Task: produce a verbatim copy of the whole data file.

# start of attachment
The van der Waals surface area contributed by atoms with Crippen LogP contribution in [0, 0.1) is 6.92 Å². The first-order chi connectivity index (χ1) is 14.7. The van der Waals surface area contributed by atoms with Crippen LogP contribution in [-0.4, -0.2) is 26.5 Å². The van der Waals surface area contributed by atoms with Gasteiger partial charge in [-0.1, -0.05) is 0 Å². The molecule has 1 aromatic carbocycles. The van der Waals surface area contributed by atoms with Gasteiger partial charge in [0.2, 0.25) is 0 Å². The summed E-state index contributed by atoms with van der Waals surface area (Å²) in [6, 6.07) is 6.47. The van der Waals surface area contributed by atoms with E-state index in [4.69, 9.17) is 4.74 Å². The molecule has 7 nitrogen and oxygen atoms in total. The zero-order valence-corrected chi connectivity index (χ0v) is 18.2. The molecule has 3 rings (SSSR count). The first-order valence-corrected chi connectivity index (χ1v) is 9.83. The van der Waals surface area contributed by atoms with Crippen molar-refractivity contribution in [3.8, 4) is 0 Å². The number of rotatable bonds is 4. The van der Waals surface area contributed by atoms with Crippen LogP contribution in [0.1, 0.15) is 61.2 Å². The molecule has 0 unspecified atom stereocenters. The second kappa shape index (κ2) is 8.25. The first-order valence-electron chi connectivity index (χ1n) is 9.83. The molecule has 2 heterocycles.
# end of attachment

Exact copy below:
The van der Waals surface area contributed by atoms with Crippen LogP contribution in [0, 0.1) is 6.92 Å². The first-order chi connectivity index (χ1) is 14.7. The van der Waals surface area contributed by atoms with Crippen LogP contribution in [-0.4, -0.2) is 26.5 Å². The van der Waals surface area contributed by atoms with Gasteiger partial charge in [-0.1, -0.05) is 0 Å². The molecule has 1 aromatic carbocycles. The van der Waals surface area contributed by atoms with Gasteiger partial charge in [0.2, 0.25) is 0 Å². The summed E-state index contributed by atoms with van der Waals surface area (Å²) in [6, 6.07) is 6.47. The van der Waals surface area contributed by atoms with E-state index in [4.69, 9.17) is 4.74 Å². The molecule has 7 nitrogen and oxygen atoms in total. The zero-order valence-corrected chi connectivity index (χ0v) is 18.2. The molecule has 3 rings (SSSR count). The first-order valence-corrected chi connectivity index (χ1v) is 9.83. The van der Waals surface area contributed by atoms with Crippen molar-refractivity contribution in [3.8, 4) is 0 Å². The number of rotatable bonds is 4. The van der Waals surface area contributed by atoms with Crippen LogP contribution in [0.1, 0.15) is 61.2 Å². The molecule has 0 unspecified atom stereocenters. The second kappa shape index (κ2) is 8.25. The first-order valence-electron chi connectivity index (χ1n) is 9.83. The molecule has 2 heterocycles.